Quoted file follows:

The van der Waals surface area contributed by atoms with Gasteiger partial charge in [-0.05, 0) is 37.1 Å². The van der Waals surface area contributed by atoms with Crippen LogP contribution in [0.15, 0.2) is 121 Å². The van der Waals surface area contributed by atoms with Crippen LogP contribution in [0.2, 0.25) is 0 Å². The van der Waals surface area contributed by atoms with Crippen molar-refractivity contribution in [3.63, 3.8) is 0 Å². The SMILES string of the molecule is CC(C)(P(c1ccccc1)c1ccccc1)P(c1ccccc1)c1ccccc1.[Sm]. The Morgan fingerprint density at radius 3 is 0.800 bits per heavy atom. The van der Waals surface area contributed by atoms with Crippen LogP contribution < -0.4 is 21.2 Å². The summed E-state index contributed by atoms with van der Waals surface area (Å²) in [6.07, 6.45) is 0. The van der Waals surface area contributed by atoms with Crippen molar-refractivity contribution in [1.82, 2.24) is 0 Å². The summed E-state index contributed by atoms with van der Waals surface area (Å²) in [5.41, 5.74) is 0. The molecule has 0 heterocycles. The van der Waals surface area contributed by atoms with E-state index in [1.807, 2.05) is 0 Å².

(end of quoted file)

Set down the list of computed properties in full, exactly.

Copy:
The van der Waals surface area contributed by atoms with Gasteiger partial charge in [-0.05, 0) is 37.1 Å². The van der Waals surface area contributed by atoms with Crippen LogP contribution in [0.15, 0.2) is 121 Å². The van der Waals surface area contributed by atoms with Crippen LogP contribution in [0.2, 0.25) is 0 Å². The van der Waals surface area contributed by atoms with Crippen molar-refractivity contribution in [3.63, 3.8) is 0 Å². The SMILES string of the molecule is CC(C)(P(c1ccccc1)c1ccccc1)P(c1ccccc1)c1ccccc1.[Sm]. The Morgan fingerprint density at radius 3 is 0.800 bits per heavy atom. The van der Waals surface area contributed by atoms with Crippen LogP contribution < -0.4 is 21.2 Å². The summed E-state index contributed by atoms with van der Waals surface area (Å²) in [6.07, 6.45) is 0. The van der Waals surface area contributed by atoms with Crippen molar-refractivity contribution in [1.82, 2.24) is 0 Å². The summed E-state index contributed by atoms with van der Waals surface area (Å²) in [5.41, 5.74) is 0. The molecule has 0 heterocycles. The van der Waals surface area contributed by atoms with E-state index in [1.807, 2.05) is 0 Å².